experimental beers with a botanical twist

Sweetfern Red Ale

Brewed 23 January 2017 in Plummer’s Hollow.

I’ve idealized the recipe slightly from what I did in practice, which was to split the beer into two two-and-a-half-gallon batches at secondary, and added half the quantity of the juniper, orange peel and meadowsweet indicated below to just one of those batches. Obviously the experiment was a success, but it should be noted that the sweetfern-only control was also perfectly drinkable.

Although meadowsweet seems to be a powerful anti-microbial herb in its own right, sweetfern alone keeps out the bad bugs as well. Or so my experience with it has led me to believe. I’ll go so far as to say that Comptonia peregrina is the best all-around native North American “hop substitute” I’ve ever used.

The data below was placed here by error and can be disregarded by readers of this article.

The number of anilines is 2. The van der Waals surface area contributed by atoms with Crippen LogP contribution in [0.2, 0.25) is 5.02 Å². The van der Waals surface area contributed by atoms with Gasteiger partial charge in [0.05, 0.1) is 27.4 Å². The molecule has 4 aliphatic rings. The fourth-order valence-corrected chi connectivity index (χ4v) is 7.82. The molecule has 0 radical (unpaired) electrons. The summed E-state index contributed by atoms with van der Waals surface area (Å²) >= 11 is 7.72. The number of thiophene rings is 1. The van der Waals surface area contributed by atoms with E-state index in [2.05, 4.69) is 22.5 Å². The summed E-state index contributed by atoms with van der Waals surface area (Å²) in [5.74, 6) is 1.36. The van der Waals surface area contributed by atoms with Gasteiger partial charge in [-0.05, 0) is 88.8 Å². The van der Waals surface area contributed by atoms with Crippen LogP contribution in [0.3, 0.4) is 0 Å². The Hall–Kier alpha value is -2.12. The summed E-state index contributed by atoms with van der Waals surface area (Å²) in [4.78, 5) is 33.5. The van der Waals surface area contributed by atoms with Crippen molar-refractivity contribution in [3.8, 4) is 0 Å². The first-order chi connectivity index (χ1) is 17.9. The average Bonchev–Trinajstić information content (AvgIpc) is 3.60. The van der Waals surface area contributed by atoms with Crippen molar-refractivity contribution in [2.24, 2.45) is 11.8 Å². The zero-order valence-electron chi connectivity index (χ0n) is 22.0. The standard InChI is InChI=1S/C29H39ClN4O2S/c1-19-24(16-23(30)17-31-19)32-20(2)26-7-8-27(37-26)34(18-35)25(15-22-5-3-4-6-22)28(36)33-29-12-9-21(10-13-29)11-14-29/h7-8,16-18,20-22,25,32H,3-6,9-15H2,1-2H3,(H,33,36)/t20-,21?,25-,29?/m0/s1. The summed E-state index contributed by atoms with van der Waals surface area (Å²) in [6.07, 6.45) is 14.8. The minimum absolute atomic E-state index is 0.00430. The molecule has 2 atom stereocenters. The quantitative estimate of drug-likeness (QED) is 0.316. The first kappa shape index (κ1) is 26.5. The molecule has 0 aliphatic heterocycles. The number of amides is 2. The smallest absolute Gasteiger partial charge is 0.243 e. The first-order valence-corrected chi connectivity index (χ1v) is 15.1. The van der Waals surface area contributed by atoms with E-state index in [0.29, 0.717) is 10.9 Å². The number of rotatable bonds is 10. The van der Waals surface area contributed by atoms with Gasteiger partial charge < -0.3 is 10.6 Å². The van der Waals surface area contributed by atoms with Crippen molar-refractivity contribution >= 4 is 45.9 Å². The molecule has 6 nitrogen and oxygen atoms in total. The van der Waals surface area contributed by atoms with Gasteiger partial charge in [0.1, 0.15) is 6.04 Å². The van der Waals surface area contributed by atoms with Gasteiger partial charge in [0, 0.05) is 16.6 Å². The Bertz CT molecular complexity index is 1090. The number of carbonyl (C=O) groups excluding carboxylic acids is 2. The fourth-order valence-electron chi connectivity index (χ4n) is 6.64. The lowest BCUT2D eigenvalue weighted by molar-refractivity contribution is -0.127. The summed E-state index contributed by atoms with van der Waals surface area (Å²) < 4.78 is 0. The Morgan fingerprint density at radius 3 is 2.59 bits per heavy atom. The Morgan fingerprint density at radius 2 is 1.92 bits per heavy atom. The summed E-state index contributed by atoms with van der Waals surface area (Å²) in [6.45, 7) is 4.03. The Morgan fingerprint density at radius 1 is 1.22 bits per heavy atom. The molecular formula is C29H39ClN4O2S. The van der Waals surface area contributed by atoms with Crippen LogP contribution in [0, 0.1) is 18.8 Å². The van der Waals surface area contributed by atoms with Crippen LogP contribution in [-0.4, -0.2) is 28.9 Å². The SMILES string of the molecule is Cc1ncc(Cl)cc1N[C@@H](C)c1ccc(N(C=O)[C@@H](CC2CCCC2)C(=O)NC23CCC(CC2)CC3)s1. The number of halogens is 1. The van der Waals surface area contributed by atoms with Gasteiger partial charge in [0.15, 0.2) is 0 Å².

Recipe Details

Batch Size Boil Time IBU SRM Est. OG Est. FG ABV
5 gal 60 min 0.0 IBUs 14.8 SRM 1.059 1.012 6.3 %

Fermentables

Name Amount %
Munich - Light 10L - US 5 lbs 43.48
Pale 2-Row - US 5 lbs 43.48
Biscuit Malt - BE 8 oz 4.35
Caramel/Crystal 60 - US 8 oz 4.35
Caramel/Crystal 90 - US 8 oz 4.35

Miscs

Name Amount min Type
sweetfern leaves, dried 3.00 oz 40 min Boil Other
sweetfern leaves, dried 1.00 oz 5 min Boil Other
meadowsweet leaves, dried 1.00 oz 0 min Secondary Other
bitter orange peel, dried 0.33 oz 0 min Secondary Other
juniper berries, crushed 0.33 oz 0 min Secondary Other

Yeast

Name Lab Attenuation Temperature
Danstar Nottingham 80% 64°F - 69°F
Fermentis Safale S-04 75% 64°F - 69°F

Notes

Wildcrafted sweetfern (Comptonia peregrina), a North American native herb, replaces 100% of the hops to good effect. (Obviously the automatic IBU calculation here is way off.) The herbs in the secondary are optional; it's good either way. Both yeasts may not be necessary, but I like complexity.


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